Other anthro theories that could be used in marketing include power dynamics, social structures like family, kin and society, agency and identity, among others.

Knowledge of certain anthropological theories will help the marketer ask critical questions to either dig deeper or build on top of ideas, and how anthropological tools such as ethnographic research and participant observation using the proper note-taking procedures and sensemaking can help marketers process information for better understanding and better insights.

Q3: While completing your master’s degree in anthropology, you have written this book with Joe while also being president of the Women Business Council of the Philippines for 2016-2018. What are some of the trends in the Philippines involving women?

Chiqui: There are many reports that confirm the strong position of women in Philippine society – as a matter of fact we are the highest ranked Asian country in the Gender Gap Report of the World Economic Forum 2017, where we are ranked top 10 (though down from top 7 last 2016). This reports measures access to health, access to education, economic opportunity and political empowerment. We went down in economic opportunity and health.

What do these things tell us? That while women are better educated and we have more women in political positions – we are unable to translate these two strengths in improving women’s work, compensation and most importantly health.

In recent APEC and ASEAN summits held here in the Philippines, we will find that conversations remain focused on 5 pillars: access to finance, access to market, women leadership, skills and capabilities building and ICT. We recently did a research with APEC and DTI on Women as Prime Movers of Inclusive Business where we found that for inclusive business to happen, government must play a big role in the enabling environment in terms of providing information, financial support, incentives and gender sensitive policies, and for other stakeholders like private institutions to commit to IB. In the ASEAN Inclusive Business Summit I attended, the financial institutions mentioned there is funding available but not enough champions. While the Department of Trade and Industry is working hard to achieve economic goals, I find that for inclusive business to happen, the LGUs and the Academe MUST be a strong or equal part of the enabling environment.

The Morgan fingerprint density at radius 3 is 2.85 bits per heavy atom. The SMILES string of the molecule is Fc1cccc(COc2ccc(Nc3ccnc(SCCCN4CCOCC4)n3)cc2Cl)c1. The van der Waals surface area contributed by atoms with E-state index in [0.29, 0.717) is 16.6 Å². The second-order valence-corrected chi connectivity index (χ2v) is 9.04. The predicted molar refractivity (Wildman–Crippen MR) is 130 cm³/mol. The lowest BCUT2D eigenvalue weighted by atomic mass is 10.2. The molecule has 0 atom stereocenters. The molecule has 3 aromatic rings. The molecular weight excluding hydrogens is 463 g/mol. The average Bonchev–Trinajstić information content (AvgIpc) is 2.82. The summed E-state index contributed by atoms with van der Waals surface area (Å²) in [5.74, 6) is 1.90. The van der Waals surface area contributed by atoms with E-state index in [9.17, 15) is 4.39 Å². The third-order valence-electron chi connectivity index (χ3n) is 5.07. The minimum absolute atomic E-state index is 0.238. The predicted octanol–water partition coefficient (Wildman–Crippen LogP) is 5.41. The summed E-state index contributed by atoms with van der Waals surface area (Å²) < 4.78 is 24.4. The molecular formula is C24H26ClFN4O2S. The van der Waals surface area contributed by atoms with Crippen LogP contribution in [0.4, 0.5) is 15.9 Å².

The other area on women leadership that needs attention is women representation in the C-Suite or on Corporate Boards – not just for token gender diversity but for the value (both financial and ethical/moral) women are able to contribute in those positions.

Q4: What are some of the common violations in formulating marketing strategy?

Josiah:
· That campaigns are done without auditing the value proposition.
· That target market is based on demographics without understanding that demographics alone won’t drive behavior.
· That product uniqueness is promoted without conscious understanding of how to create real relevance.
· That differentiation is done tactically by being different in the same way as how competitors compete without knowledge of how to be different in a different way.
· That approaches that worked in the past are repeated without conscious effort to innovate beyond the marketing mix.
· That there is tendency to keep giving more benefits for less price without considering more for more.
· There are many more.

Q5 : Your 14th book ‘The Rainmakers’ last May 2017 broke all-time launch sales record. Why does your latest book ‘Principles and Practices in Marketing in the Philippine Setting’ sound like a back-to-basics marketing book?

Josiah: Thank you for mentioning The Rainmakers. It not only broke all-time launch sales record but remained as a National Bookstore bestseller for months after its launch.

This new book, as you described it, is indeed, a back-to-basics book to review the foundation of marketing practice given many misconceptions and violations in doing marketing. As we have been in the field of marketing education for almost 28 years, we are quite aware of how marketing is perceived, defined, executed in the industry and it is our hope that this book will help strengthen foundations of new and future marketers, preparing them well for their jobs when they enter the workforce. We always say that marketing is not just for the marketing department – but for the whole company. Who knows, maybe with this book, we no longer have to teach Fundamentals of Marketing at Mansmith. We don’t mind making our own programs obsolete – this challenges us to think of something new, something better. We like to walk our talk.